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PLoS One. 2010 Jun 29;5(6):e11373. doi: 10.1371/journal.pone.0011373.

Derivation of induced pluripotent stem cells from human peripheral blood T lymphocytes.

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Department of Research and Development, Cellular Dynamics International, Inc., Madison, Wisconsin, United States of America.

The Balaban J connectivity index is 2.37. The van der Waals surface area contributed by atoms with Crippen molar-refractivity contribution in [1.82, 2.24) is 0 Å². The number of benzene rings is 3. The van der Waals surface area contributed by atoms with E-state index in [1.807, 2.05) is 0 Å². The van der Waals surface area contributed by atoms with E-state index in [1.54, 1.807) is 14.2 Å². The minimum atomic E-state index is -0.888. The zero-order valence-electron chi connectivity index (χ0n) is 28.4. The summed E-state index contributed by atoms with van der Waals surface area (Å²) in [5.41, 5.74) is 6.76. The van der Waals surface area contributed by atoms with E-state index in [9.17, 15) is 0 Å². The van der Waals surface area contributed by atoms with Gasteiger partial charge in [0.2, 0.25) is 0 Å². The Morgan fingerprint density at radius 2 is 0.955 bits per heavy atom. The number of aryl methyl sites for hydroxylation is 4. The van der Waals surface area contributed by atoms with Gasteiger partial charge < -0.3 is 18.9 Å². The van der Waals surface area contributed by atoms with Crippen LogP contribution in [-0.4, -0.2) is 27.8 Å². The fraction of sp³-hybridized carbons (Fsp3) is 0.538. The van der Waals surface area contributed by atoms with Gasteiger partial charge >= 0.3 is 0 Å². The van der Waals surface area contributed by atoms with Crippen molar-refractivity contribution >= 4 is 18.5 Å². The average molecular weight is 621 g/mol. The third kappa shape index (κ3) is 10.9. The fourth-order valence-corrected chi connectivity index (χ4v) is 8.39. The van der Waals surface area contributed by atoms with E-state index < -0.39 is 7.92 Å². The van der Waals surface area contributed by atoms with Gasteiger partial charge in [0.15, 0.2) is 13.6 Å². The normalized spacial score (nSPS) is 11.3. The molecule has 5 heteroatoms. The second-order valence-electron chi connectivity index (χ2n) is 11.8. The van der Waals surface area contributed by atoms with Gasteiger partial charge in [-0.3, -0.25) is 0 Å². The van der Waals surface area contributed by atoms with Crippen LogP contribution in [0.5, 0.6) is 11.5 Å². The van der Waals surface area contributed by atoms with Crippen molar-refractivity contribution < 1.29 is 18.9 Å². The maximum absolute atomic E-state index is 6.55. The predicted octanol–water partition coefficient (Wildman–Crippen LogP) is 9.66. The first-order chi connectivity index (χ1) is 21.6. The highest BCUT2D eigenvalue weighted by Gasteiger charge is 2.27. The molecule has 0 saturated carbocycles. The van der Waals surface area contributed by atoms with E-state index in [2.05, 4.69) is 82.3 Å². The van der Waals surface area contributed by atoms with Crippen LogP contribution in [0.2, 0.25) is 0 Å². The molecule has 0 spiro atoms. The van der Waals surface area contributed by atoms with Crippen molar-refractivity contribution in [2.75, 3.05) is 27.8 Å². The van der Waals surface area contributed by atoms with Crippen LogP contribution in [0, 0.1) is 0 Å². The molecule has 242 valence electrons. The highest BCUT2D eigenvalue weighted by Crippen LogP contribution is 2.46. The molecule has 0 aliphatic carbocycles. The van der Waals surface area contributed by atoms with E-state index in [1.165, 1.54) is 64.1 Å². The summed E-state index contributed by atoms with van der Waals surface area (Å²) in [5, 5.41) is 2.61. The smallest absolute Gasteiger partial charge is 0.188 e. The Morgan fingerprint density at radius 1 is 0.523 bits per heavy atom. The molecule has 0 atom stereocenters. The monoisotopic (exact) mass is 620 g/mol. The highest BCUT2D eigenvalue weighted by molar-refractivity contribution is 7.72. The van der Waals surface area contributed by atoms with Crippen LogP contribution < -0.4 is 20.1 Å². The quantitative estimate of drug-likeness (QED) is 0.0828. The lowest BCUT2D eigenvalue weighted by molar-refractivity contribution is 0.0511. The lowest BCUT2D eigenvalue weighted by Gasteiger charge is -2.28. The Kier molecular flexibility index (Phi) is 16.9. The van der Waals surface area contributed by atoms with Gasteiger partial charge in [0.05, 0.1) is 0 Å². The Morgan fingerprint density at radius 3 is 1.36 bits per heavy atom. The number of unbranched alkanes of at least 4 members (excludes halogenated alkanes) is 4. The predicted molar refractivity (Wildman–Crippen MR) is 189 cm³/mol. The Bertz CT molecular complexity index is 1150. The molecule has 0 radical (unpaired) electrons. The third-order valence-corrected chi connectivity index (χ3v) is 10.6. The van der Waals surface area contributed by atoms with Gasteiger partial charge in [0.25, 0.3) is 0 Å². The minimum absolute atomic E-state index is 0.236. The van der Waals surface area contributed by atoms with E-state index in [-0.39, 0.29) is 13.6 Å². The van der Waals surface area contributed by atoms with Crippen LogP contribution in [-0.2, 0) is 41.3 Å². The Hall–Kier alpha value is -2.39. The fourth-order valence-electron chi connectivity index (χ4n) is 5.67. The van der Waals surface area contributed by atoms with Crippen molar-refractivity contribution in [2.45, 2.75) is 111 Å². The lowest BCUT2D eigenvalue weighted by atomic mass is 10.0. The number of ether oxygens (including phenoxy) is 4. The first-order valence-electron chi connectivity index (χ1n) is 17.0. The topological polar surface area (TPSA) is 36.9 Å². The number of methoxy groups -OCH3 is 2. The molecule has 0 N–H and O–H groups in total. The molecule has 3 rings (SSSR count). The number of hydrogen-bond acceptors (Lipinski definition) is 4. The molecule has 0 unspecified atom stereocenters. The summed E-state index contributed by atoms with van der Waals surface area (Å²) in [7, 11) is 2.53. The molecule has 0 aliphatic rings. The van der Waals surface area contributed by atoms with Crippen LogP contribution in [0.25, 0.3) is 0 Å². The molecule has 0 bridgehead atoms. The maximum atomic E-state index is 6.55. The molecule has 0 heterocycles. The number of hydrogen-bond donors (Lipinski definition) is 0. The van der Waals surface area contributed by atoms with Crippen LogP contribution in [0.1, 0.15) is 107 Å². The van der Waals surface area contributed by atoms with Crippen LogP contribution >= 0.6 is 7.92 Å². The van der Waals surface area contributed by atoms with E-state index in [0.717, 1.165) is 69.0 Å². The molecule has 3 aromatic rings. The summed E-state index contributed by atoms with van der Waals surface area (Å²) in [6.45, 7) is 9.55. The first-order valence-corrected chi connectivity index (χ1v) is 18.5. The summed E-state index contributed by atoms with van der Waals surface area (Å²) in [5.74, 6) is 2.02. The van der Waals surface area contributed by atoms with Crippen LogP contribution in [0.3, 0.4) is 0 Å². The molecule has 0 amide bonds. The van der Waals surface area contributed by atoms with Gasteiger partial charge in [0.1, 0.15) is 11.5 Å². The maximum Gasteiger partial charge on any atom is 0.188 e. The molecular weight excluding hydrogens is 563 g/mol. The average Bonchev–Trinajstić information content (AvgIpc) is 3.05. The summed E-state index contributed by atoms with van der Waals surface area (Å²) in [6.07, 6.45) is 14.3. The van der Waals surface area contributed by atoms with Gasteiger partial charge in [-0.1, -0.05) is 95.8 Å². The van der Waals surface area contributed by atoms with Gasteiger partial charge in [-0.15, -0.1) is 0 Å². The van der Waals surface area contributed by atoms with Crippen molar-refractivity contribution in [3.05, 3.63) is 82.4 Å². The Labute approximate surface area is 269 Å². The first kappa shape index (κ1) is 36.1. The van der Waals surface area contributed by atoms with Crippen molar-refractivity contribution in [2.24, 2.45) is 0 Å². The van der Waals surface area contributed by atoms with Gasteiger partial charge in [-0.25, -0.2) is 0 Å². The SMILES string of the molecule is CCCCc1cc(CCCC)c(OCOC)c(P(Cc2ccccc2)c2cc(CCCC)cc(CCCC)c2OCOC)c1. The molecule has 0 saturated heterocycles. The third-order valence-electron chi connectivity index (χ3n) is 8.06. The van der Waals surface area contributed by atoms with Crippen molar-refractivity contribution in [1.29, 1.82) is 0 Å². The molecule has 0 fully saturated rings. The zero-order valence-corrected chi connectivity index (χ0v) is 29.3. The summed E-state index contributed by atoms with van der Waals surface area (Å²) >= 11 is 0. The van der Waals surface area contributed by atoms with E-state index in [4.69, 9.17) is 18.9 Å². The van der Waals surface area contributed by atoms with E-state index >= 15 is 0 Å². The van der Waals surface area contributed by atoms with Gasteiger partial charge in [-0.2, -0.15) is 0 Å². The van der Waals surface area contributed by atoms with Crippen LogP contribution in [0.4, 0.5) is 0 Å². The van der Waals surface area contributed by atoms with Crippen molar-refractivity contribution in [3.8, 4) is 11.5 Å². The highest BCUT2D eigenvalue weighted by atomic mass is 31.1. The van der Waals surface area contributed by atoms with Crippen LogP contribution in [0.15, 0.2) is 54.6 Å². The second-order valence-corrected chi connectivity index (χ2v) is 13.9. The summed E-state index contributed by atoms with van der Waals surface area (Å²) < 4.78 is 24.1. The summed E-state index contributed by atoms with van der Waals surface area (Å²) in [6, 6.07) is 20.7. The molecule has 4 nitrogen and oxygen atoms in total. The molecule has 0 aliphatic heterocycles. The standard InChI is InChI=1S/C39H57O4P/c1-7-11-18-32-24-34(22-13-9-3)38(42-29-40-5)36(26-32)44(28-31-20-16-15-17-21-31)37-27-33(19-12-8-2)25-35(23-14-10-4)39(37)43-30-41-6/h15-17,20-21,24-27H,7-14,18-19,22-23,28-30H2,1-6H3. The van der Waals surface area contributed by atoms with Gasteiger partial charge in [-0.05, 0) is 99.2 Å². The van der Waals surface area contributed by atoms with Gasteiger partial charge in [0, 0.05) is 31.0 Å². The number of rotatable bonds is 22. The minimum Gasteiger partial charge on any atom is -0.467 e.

Induced pluripotent stem cells (iPSCs) hold enormous potential for the development of personalized in vitro disease models, genomic health analyses, and autologous cell therapy. Here we describe the generation of T lymphocyte-derived iPSCs from small, clinically advantageous volumes of non-mobilized peripheral blood. These T-cell derived iPSCs ("TiPS") retain a normal karyotype and genetic identity to the donor. They share common characteristics with human embryonic stem cells (hESCs) with respect to morphology, pluripotency-associated marker expression and capacity to generate neurons, cardiomyocytes, and hematopoietic progenitor cells. Additionally, they retain their characteristic T-cell receptor (TCR) gene rearrangements, a property which could be exploited for iPSC clone tracking and T-cell development studies. Reprogramming T-cells procured in a minimally invasive manner can be used to characterize and expand donor specific iPSCs, and control their differentiation into specific lineages.

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